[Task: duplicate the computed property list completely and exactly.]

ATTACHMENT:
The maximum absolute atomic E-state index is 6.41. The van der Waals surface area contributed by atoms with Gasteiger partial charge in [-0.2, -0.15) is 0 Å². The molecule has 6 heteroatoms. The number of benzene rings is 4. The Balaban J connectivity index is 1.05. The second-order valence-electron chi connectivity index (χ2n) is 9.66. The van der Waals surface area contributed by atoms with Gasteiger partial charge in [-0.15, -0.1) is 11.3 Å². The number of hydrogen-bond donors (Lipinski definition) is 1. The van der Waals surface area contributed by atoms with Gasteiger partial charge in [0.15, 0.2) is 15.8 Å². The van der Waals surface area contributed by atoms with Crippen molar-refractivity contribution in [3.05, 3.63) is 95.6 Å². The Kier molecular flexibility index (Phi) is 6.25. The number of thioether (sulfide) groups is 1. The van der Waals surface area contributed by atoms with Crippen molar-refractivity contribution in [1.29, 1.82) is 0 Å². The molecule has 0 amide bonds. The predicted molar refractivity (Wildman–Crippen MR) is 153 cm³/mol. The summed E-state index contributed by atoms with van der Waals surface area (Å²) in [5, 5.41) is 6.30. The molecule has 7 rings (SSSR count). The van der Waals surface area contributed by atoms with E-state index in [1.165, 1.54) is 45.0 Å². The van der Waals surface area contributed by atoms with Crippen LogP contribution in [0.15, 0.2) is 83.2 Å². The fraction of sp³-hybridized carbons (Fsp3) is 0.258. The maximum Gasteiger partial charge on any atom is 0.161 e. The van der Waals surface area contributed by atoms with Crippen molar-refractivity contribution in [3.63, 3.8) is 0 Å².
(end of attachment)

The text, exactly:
The maximum absolute atomic E-state index is 6.41. The van der Waals surface area contributed by atoms with Gasteiger partial charge in [-0.2, -0.15) is 0 Å². The molecule has 6 heteroatoms. The number of benzene rings is 4. The Balaban J connectivity index is 1.05. The second-order valence-electron chi connectivity index (χ2n) is 9.66. The van der Waals surface area contributed by atoms with Gasteiger partial charge in [-0.15, -0.1) is 11.3 Å². The number of hydrogen-bond donors (Lipinski definition) is 1. The van der Waals surface area contributed by atoms with Gasteiger partial charge in [0.15, 0.2) is 15.8 Å². The van der Waals surface area contributed by atoms with Crippen molar-refractivity contribution in [3.05, 3.63) is 95.6 Å². The Kier molecular flexibility index (Phi) is 6.25. The number of thioether (sulfide) groups is 1. The van der Waals surface area contributed by atoms with Crippen molar-refractivity contribution in [1.29, 1.82) is 0 Å². The molecule has 0 amide bonds. The predicted molar refractivity (Wildman–Crippen MR) is 153 cm³/mol. The summed E-state index contributed by atoms with van der Waals surface area (Å²) in [5, 5.41) is 6.30. The molecule has 7 rings (SSSR count). The van der Waals surface area contributed by atoms with E-state index in [1.165, 1.54) is 45.0 Å². The van der Waals surface area contributed by atoms with Crippen LogP contribution in [0.15, 0.2) is 83.2 Å². The fraction of sp³-hybridized carbons (Fsp3) is 0.258. The maximum Gasteiger partial charge on any atom is 0.161 e. The van der Waals surface area contributed by atoms with Crippen molar-refractivity contribution in [3.63, 3.8) is 0 Å².